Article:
$$100000000$$ $$010000000$$ $$001000000$$ $$000100000$$ $$000010000$$ $$000001000$$ $$000000100$$ $$000000010$$ $$000000001$$

Counting up the possibilites, we see that there are 9 possibilities. In fact, these 9 possibilities come from a set of all bit strings of length 9 that has only one 1. Therefore, if we let $A$ represent the set that contains those bit strings enumerated above, it is clear that $A\subset S$. Hence $|A|=9$. We have a handy notation for calclating the number of elements in a subset, and in this case it is

$${9 \choose 1} = 9$$

If we wanted three 1s to appear in our string, then the probability of getting three 1s is $(1/2)(1/2)(1/2)$ = $(1/2)^3$ = 1/8, while the number of 0s allocated the number of remaining positions, which is $9-3=6$; therefore, the probability of 0s is $(1/2)^{9-3}$ = $(1/2)^6$ = $1/64$. Since the 1s can appear anywhere in the bit string, we account for all those possibilities by writing ${9\choose3}$

Notice the pattern: If, for instance, we want 5 os, the exponent for the probability of obtaining five 1s is $5$ while the exponent for the probability of 0s is $9-5 = 4$. Therefore, if we wanted the probability for $k$ 1s, the exponent for the corresponding probability would be $k$, and the exponent for the corresponding probability for the 0s is $9-k$. Accounting for all possible places the sequence of 1s could appear is ${9\choose k}$. We are now ready to construct a formula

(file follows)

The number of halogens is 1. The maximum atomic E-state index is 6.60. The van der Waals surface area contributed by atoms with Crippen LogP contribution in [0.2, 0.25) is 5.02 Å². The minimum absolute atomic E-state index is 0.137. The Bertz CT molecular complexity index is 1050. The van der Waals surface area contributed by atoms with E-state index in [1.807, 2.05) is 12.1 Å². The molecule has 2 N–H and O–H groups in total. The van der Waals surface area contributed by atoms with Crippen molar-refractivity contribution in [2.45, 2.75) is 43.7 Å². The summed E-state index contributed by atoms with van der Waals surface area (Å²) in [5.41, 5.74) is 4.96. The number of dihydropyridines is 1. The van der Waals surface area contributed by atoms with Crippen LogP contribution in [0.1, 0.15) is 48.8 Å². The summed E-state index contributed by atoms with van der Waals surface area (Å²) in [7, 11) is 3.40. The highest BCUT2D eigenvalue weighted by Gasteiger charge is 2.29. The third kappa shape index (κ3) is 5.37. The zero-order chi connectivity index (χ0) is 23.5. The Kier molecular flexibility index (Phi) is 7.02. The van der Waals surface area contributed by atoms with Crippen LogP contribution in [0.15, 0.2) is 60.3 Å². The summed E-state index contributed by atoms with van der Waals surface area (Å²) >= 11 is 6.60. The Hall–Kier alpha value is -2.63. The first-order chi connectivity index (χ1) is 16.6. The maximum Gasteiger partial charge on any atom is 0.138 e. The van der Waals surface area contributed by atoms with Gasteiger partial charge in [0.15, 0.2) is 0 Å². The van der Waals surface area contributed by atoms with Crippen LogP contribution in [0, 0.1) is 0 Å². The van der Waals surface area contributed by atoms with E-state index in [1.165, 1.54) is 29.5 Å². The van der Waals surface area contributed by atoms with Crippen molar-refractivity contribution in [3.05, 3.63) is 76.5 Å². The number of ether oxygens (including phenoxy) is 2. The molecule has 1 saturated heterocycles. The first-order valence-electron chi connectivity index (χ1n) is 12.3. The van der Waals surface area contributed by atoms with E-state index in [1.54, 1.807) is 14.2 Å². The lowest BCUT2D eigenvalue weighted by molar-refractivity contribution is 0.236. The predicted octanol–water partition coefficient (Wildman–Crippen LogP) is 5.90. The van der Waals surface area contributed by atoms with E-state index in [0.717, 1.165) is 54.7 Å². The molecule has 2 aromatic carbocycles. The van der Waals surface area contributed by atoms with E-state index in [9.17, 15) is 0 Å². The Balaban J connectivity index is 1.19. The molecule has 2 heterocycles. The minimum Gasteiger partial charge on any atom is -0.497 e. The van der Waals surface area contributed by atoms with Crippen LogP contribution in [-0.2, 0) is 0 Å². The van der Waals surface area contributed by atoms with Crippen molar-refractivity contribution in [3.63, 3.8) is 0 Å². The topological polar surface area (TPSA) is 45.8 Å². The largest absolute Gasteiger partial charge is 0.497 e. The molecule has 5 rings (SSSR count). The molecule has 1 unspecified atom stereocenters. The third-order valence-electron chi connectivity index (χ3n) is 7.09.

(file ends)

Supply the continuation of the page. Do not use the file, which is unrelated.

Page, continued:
The probability of obtaining at least one 1 in a bit string of length 9 is

$$\sum_{k=1}^9{9 \choose k}\left(\frac{1}{2}\right)^x\left(\frac{1}{2}\right)^{9-x} = \frac{511}{512}$$

Now, an easier way to compute this is to realize that the complement of the probability of obtaining at least one 1 is one minus the probability that no 1s occur.

Well, no 1s occuring means that all nine positions have 0s. Therefore, the probability of obtaining 0s in all nine positions is multiplying $\frac{1}{2}$ nine times, or $\frac{1}{2^9} = \frac{1}{512}$ Subtracting this result from 1 renders $1-\frac{511}{512} = \frac{1}{512}$, which confirms the above result.

Much easier!

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The complement of an event or set $E$ is usually denoted as $E^c$.

In general, for a sequence of items of length $N$ and $k$ possible choices per item we have a total of $k^N$ possible outcomes. In your example you have $k = 2$ choices per bit ($0$ or $1$) and $N = 9$ items.

For your specific example: there is only one way in which we can get all bits equal to $0$ (the event $E^c$), so the probability of having all $9$ bits equal to $0$ is

\begin{equation} \mathbb{P}(\textrm{only $0$'s}) = \frac{\textrm{Number of outcomes that have only $0$'s}}{\textrm{Total number of possible outcomes}} = \frac{1}{2^9}. \end{equation}

It is easier to find the probability of the event $E^c$ since there is only one way in which it can happen. This makes the analysis much easier. If you want to compute the probability that there is at least $1$ zero, then you need to sum the probabilities of having $1$ zero, $2$ zeros, ..., $9$ zeros and those probabilities are more difficult to compute.